I had such an interesting, surreal time at the Radio & Records Triple-A Summit in Boulder on Friday. I got to meet a lot of interesting record reps and label folks, came home with a huge stack of new CDs to listen to, and learned about some cool radio stations and programming in the U.S. right now.
The day was this weird combination of folks who truly KNOW and LOVE music (I had more fantastic conversations in 18 hours than I have in the last 18 weeks) right smack alongside the business side of things, this pushing of music as a commodity. I saw the side of marketing and branding and distribution and all the things that are undoubtedly necessary in today’s world to have music be heard, but also seems in a weird way (to my naive and idealistic mind) to somehow contrast the beauty and art contained in a great song. But it’s necessary, so there you go.
It also felt a bit conspicuous being a blogger alongside radio programmers. I love radio, I love a good radio station, there is fantastic variety and quality on a lot of these stations. But I felt as if I might get run out of there at any moment because a blogger is kind of the anti-radio-programmer: instead of me waiting for a radio programmer at a big station to add the artists I feel passionately about, now with the internet and mp3 blogging, I can just go right to my computer, find cool new stuff, create a playlist, and essentially be my own programmer. So I am not sure how the two fit side by side. I think that a lot of folks there may have felt the same way: there was certainly a lot of warmth and interest towards what I do, but I was very aware of the dichotomy and wondering how, in the future, the two will intertwine.
The best thing about the day was that I found enough fodder for dozens of posts about new artists. Musicians were milling about, I got to talk to several on your behalf, hear about their musical philosophy, how their records were created, their backstory and their songs. It was beyond cool.
Here are some of the best new songs that caught my ear from the event:
Balancing The World
I believe this recommendation came about from a conversation wherein I was saying something about Counting Crows. The name of this artist immediately followed, and if you like Counting Crows, please give Eliot Morris a shot (I also hear some reminiscence of Matt Nathanson here). Uplifting, intelligent pop at its best. Check him out on MySpace – his album What’s Mine Is Yours comes out August 15th on Universal and I will definitely pick it up. The new release features collaborations with Dan Wilson of Semisonic and David Lindley (Jackson Browne, Bob Dylan, James Taylor). Funny, I just noticed that he is on tour with Counting Crows. Well, good pairing I guess.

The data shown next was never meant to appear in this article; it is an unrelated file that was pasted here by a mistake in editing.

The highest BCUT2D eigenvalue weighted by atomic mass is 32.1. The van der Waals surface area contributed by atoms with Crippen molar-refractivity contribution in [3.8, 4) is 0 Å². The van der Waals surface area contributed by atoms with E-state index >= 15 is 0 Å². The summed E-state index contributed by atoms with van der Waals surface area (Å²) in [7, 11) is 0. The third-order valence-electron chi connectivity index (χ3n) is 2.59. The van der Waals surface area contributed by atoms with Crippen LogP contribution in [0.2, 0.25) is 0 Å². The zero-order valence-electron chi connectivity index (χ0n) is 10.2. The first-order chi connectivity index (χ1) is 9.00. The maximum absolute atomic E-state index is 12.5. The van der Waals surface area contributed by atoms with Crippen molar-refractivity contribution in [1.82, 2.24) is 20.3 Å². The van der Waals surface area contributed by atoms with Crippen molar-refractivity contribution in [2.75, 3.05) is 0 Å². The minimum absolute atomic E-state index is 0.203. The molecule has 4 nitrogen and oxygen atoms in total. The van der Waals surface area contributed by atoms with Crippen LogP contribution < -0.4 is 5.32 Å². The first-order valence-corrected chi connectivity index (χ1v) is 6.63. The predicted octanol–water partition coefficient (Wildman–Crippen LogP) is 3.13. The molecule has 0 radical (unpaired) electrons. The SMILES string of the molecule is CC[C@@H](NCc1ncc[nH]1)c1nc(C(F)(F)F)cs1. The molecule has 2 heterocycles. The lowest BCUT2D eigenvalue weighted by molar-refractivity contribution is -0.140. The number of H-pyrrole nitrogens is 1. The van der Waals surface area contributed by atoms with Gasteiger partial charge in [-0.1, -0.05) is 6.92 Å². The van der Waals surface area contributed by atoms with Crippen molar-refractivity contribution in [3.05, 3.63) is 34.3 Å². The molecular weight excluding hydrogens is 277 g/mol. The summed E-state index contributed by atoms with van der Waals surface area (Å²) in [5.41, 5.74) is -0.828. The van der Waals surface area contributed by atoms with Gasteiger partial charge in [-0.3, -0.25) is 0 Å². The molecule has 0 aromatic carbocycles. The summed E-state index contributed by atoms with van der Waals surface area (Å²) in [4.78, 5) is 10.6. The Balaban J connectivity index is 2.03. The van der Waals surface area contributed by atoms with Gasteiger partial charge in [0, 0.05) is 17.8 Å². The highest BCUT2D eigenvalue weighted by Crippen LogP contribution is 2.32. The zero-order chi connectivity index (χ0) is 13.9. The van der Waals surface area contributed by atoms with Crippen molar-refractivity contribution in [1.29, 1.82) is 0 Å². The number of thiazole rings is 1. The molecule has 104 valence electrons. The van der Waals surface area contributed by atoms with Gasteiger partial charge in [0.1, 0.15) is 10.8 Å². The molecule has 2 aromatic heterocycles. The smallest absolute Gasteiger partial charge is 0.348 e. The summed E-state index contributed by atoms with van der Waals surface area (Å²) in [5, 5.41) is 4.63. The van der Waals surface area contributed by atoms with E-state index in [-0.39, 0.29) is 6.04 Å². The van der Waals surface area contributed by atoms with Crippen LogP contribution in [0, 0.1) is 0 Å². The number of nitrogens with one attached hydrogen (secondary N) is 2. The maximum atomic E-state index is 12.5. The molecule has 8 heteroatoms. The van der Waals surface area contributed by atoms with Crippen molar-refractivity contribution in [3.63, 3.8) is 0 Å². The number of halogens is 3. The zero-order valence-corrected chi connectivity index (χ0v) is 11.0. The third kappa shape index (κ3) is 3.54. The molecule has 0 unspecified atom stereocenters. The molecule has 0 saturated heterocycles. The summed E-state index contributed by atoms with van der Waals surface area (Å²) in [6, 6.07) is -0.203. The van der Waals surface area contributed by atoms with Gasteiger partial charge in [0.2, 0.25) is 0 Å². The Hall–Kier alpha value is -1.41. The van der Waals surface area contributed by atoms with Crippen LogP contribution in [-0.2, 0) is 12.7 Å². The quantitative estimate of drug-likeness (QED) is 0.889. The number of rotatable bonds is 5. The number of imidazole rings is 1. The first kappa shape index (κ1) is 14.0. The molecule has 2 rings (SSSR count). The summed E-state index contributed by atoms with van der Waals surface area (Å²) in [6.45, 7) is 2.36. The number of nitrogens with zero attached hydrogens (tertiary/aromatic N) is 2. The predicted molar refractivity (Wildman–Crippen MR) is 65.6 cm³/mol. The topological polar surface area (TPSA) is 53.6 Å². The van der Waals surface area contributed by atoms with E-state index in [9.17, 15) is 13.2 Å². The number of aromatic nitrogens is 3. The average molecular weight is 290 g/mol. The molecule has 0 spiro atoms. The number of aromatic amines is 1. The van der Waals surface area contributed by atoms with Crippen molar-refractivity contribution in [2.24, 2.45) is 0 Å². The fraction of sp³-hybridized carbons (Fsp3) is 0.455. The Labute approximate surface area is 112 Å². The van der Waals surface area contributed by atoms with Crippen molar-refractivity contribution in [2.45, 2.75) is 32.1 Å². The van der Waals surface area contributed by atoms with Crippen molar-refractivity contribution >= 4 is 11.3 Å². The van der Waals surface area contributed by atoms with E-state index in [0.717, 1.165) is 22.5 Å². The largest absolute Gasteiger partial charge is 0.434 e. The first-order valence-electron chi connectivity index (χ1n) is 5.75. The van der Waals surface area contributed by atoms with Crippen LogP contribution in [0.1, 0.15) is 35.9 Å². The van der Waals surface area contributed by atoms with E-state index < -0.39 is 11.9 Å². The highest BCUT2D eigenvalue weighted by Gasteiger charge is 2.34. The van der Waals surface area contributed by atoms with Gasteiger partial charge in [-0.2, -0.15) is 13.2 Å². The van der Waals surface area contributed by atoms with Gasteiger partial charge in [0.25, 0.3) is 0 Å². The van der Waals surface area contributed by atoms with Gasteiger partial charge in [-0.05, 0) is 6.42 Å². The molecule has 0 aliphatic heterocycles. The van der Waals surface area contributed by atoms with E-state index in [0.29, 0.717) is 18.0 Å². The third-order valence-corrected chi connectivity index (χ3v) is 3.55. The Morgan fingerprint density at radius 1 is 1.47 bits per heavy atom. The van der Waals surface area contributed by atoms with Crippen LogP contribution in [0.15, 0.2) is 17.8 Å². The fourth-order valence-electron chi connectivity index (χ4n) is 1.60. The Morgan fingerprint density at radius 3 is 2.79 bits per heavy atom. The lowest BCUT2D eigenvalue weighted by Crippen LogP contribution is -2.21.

You Made It
DJ Shadow feat. Chris James
From DJ Shadow‘s upcoming release The Outsider (Sept 12, Universal), and featuring
Chris Martin Chris James of Stateless, this sounds like nothing I would have ever thought I’d hear from DJ Shadow. The electronic effects are restrained; this is mostly an acoustic guitar based song over a subtle, tense beat with soaring, melodic vocals. Very nice. DJ Shadow is currently on the road, through Asia and the UK (with one rad stop at the Greek in Berkeley, opening for Massive Attack in September).
I Wish I Was A Punk Rocker (With Flowers In My Hair)
Please be aware before you listen to this that it will stick in your head and you may find yourself singing it all day long, with its clever lyrics of nostalgia and being born in the wrong era. I saw Sandi Thom perform at the luncheon on Friday and I was impressed. She’s in her early 20s, a rosy-cheeked, passionate Scottish-Irish vocalist who was quite charming. There was a definite rootsy vibe and strength to her demeanor. Her accompaniment on this tune was a guy sitting on and playing an amplified wooden box, which fascinated me. Check her out on MySpace and her album Smile . . . It Confuses People. She plays Atlanta tonight and has a handful of U.S. dates coming up. I liked her and would see her again.
Fire Island, AK
The Long Winters
Okay, so one of the best sessions for me was the Rate-A-Record deal on Friday afternoon. Moderated by my friend Bruce, ten “mystery tracks” were played for us and we had these little handheld boxes that let us rate the songs on a scale of 1-10 and then discuss them. I could do that every single day of my life and be content. Sitting around and talking about music with real people (as opposed to blogging about it) was stimulating. This was one of the toe-tapping tracks that I liked (others hated), from The Long Winters‘ third release on Barsuk Records: Putting The Days To Bed. The Long Winters are doing what I think every band should do by offering 5 full-length mp3s on their website, if you want to hear more. “Members Emeritus” of their band have included Chris Walla of Death Cab For Cutie and Ken Stringfellow of The Posies.
Timely note: Nada Surf just sent a post on MySpace saying that The Long Winters are playing a secret show tomorrow in New York City. They say, “If you are interested in attending a free Long Winters show on August 8th in NYC (and are at least 21), send an email to firstname.lastname@example.org and we’ll send you all the details.”
To Go Home
Another one I liked from the Rate-A-Record session, from M. Ward‘s forthcoming album Post-War (August 22, Merge Records). Where the Eliot Morris track above is pleasant and melodic and everything fits together, this track is thrumming and thumping with borderline dischordant piano in the background – but somehow it still all works together in a very compelling way. If you’d like to check out more from M. Ward, eMusic has a good selection of stuff from him. He is also currently on tour, and SO WORTH NOTING: The 3 California dates are supported by the formidable Mike Watt.
More music from the conference to come. Stay tuned.